Reference class issues.
SSA, because that one me is also 100% of my reference class.
I think it's not necessarily true that on SSA you would also have to believe B, because the reference class doesn't necessarily have to involve just you. Defenders of SSA often have to face the problem/feature that different choices of a reference class yield different answers. For example, in Anthropic Bias Bostrom argues that it's not very straightforward to select the appropriate reference class, some are too wide and some (such as the trivial reference class) often too narrow.
The reference class you are proposing for this problem, just you, is even narrower than the trivial reference class (which includes everybody in your exact same epistemic situation so that you couldn't tell which one you are.) It's arguably not the correct reference class, given that even the trivial reference class is often too narrow.
Reproducing your intuitions.
It seems to me that your intuition of not wanting to keep playing can actually be reproduced by using SSA with a more general reference class, along with some auxiliary assumptions about living in a sufficiently big world. This last assumption is pretty reasonable given that the cosmos is quite likely enormous or infinite. It implies that there are many versions of Earth involving this same game where a copy of you (or just some person, if you wish to widen the reference class beyond trivial) participates in many repetitions of the Russian roulette, along with other participants who die at the rate of 1 in 6.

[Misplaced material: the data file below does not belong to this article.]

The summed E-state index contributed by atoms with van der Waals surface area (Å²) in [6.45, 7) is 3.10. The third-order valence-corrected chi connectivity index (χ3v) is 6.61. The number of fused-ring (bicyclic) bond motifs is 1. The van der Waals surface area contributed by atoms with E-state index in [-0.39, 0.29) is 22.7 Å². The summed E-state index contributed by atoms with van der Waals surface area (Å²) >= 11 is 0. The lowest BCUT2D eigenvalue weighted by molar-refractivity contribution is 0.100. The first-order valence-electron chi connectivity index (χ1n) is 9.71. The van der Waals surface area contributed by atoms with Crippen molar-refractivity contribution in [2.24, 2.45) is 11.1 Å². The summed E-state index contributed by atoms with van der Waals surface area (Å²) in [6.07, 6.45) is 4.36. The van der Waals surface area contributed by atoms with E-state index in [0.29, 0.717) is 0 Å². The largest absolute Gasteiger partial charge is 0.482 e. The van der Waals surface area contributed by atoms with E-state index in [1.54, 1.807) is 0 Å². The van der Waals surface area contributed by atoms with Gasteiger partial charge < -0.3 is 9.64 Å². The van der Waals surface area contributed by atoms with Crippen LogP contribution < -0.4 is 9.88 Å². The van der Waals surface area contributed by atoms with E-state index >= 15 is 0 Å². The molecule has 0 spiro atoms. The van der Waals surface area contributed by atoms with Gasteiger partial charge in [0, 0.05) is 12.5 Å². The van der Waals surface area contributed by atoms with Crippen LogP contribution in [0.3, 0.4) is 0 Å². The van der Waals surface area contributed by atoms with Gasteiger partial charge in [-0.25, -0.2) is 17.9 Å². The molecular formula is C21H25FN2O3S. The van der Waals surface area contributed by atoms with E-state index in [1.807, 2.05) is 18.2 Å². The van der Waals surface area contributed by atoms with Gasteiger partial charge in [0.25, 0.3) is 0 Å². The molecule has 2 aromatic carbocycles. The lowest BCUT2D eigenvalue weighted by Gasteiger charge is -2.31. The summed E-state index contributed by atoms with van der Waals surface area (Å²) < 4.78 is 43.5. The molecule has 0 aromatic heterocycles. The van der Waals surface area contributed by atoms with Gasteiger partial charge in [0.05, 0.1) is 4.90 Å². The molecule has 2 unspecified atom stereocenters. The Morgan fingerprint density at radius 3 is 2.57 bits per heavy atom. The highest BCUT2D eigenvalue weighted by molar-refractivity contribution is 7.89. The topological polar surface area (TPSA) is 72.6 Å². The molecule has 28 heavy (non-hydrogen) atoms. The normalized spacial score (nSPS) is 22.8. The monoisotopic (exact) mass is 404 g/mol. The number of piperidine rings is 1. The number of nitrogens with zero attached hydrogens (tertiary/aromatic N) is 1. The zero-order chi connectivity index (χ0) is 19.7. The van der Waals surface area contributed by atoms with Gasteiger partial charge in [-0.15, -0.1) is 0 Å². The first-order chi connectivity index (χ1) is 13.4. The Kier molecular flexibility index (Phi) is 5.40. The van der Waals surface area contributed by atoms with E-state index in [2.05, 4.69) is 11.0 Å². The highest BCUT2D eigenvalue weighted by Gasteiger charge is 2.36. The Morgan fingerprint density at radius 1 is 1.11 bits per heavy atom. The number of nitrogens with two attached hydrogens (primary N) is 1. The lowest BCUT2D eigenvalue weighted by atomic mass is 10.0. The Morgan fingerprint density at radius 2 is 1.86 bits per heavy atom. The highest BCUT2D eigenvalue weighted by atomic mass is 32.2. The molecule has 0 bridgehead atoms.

In that case, after every game, 1 in 6 of you die in the A scenario, and 0 in the B scenario, but in either scenario there are still plenty of "you"s left, and so SSA would say you shouldn't increase your credence in B (provided you remove your corpses from your reference class, which is perfectly fine a la Bostrom).
My take on the answer.
That said, I don't actually share your intuition for this problem. I would think, conditional on my memory being reliable etc., that I have better and better evidence for B with each game. Also, I fall on the side of SIA, in large part because of the weird reference class issues involved in the above analysis. So to my mind, this scenario doesn't actually create any tension.